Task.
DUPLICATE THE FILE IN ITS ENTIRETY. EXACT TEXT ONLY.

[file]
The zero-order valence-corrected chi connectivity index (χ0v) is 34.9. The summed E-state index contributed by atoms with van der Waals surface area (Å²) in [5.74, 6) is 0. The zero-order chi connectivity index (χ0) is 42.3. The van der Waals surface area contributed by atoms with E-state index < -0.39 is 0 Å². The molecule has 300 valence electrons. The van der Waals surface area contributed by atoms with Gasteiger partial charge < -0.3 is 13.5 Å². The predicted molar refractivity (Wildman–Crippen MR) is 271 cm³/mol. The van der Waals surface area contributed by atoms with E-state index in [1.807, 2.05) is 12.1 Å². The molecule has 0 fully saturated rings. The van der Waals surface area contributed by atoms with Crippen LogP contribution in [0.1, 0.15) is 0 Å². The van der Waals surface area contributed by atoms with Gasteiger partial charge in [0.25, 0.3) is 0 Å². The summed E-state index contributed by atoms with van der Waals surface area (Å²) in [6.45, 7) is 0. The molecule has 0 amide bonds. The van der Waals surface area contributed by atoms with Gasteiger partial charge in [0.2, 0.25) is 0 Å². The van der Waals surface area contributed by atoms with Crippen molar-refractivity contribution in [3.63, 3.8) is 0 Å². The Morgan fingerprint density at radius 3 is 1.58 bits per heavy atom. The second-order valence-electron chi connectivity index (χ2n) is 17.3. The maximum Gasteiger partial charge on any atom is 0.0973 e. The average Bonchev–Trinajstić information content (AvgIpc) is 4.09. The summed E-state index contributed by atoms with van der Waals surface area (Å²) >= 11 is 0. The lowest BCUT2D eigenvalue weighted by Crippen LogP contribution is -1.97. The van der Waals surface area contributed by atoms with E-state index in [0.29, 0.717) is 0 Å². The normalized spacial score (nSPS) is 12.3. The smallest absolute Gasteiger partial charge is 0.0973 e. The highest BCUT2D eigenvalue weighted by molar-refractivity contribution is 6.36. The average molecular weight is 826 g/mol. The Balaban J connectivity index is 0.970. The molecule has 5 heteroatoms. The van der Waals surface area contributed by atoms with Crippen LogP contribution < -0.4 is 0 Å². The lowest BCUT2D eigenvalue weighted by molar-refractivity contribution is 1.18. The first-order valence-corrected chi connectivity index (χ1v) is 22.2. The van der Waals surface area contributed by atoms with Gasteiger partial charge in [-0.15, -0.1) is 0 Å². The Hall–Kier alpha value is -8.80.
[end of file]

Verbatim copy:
The zero-order valence-corrected chi connectivity index (χ0v) is 34.9. The summed E-state index contributed by atoms with van der Waals surface area (Å²) in [5.74, 6) is 0. The zero-order chi connectivity index (χ0) is 42.3. The van der Waals surface area contributed by atoms with E-state index < -0.39 is 0 Å². The molecule has 300 valence electrons. The van der Waals surface area contributed by atoms with Gasteiger partial charge < -0.3 is 13.5 Å². The predicted molar refractivity (Wildman–Crippen MR) is 271 cm³/mol. The van der Waals surface area contributed by atoms with E-state index in [1.807, 2.05) is 12.1 Å². The molecule has 0 fully saturated rings. The van der Waals surface area contributed by atoms with Crippen LogP contribution in [0.1, 0.15) is 0 Å². The van der Waals surface area contributed by atoms with Gasteiger partial charge in [0.25, 0.3) is 0 Å². The summed E-state index contributed by atoms with van der Waals surface area (Å²) in [6.45, 7) is 0. The molecule has 0 amide bonds. The van der Waals surface area contributed by atoms with Gasteiger partial charge in [0.2, 0.25) is 0 Å². The van der Waals surface area contributed by atoms with Crippen molar-refractivity contribution in [3.63, 3.8) is 0 Å². The Morgan fingerprint density at radius 3 is 1.58 bits per heavy atom. The second-order valence-electron chi connectivity index (χ2n) is 17.3. The maximum Gasteiger partial charge on any atom is 0.0973 e. The average Bonchev–Trinajstić information content (AvgIpc) is 4.09. The summed E-state index contributed by atoms with van der Waals surface area (Å²) >= 11 is 0. The lowest BCUT2D eigenvalue weighted by Crippen LogP contribution is -1.97. The van der Waals surface area contributed by atoms with E-state index in [0.29, 0.717) is 0 Å². The normalized spacial score (nSPS) is 12.3. The smallest absolute Gasteiger partial charge is 0.0973 e. The highest BCUT2D eigenvalue weighted by molar-refractivity contribution is 6.36. The average molecular weight is 826 g/mol. The Balaban J connectivity index is 0.970. The molecule has 5 heteroatoms. The van der Waals surface area contributed by atoms with Crippen LogP contribution < -0.4 is 0 Å². The lowest BCUT2D eigenvalue weighted by molar-refractivity contribution is 1.18. The first-order valence-corrected chi connectivity index (χ1v) is 22.2. The van der Waals surface area contributed by atoms with Gasteiger partial charge in [-0.15, -0.1) is 0 Å². The Hall–Kier alpha value is -8.80.